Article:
28 Days - Debounce websocket messages

Today I’ll finish up the current string of websocket content that I have planned. I’ll be sharing a really neat technique that I have used in situations where I want to keep a frontend up to date with live content, but the live content comes in much faster than I want to update. In my situation, I desired a technique to “debounce” these messages. That is, I want to trigger 1 message every N seconds.

Special thanks to my co-worker Ben Olive for the idea of this technique. He is the brains behind a lot of cool techniques that have proven to me the power of Elixir.


Debouncing is a technique to limit the amount of requests made to a function in a limited amount of time. What I’ll demonstrate is leading edge debouncing. This means that the first message will immediately trigger, and every future event will occur 5s after the previous message. This all “resets” after 5 seconds without messages.

Here is a state diagram that Ben had put together awhile ago to demonstate how this can work:

State machine for debouncing
The state machine for debouncing

The starting state is “idle”. When the function is called, the state enters “debouncing”, and also applies the function. If the function is called from this state, it enters a “called” state, but does not apply the function. From here, a X-second timeout will switch the state and apply the function. When the “debouncing” state is exited from a timeout, the entire state machine resets back to the initial.

Applied to Websockets

Now that there is a state diagram which represents what we need to code, the act of coding it and knowing it is correct becomes much simpler. I personally had a ton of trouble understanding what “debouncing” actually is, and having the reference made implementation much simpler.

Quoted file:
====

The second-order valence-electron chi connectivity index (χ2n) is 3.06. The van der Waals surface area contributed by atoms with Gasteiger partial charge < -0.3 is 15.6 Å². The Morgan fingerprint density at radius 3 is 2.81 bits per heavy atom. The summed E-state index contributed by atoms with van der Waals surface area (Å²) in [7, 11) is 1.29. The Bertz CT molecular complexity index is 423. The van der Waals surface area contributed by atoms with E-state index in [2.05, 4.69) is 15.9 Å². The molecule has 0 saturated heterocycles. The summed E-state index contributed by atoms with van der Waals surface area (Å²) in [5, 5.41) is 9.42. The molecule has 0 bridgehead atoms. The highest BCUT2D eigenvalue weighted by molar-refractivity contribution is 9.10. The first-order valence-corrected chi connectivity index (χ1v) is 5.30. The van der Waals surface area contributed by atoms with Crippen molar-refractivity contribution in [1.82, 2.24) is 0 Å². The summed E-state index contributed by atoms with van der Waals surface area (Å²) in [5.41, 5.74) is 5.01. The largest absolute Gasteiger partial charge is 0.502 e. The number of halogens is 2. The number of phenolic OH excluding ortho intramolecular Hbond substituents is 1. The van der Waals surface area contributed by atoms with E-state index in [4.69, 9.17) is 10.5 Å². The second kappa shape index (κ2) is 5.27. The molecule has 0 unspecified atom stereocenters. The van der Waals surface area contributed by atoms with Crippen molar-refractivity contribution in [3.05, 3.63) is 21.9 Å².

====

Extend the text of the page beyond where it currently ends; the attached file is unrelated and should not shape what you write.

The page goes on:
I’ve put an entire implementation commit on github. There is a good bit of code in such a simple concept, but each bit of code is fairly small and relates to a step of the state machine diagram. Tests also accompany the implementation.

I don’t think that going in detail on the implementation will be much value, it is fairly self contained. However, some of the testing is actually more interesting than the debounce code. In particular, you’ll notice that I decided to setup the state machine by calling broadcast_from! rather than changing the state manually. I feel that this gives the best “end usage” representation of the code, rather than an artifical test setup. In addition, I do lay back on reading the socket state to get the updated assignment values. There may be a better way to do this.

I hope you find this technique useful if you run into a similar use case. There may even be opportunity to turn something like this into a library which can be used more general purpose.

Thanks for reading the 12th post in my 28 days of Elixir. Keep up through the month of February to see if I can stand subjecting myself to 28 days of straight writing. I am looking for new topics to write about, so please reach out if there’s anything you really want to see!

View other posts tagged: engineering elixir 28 days of elixir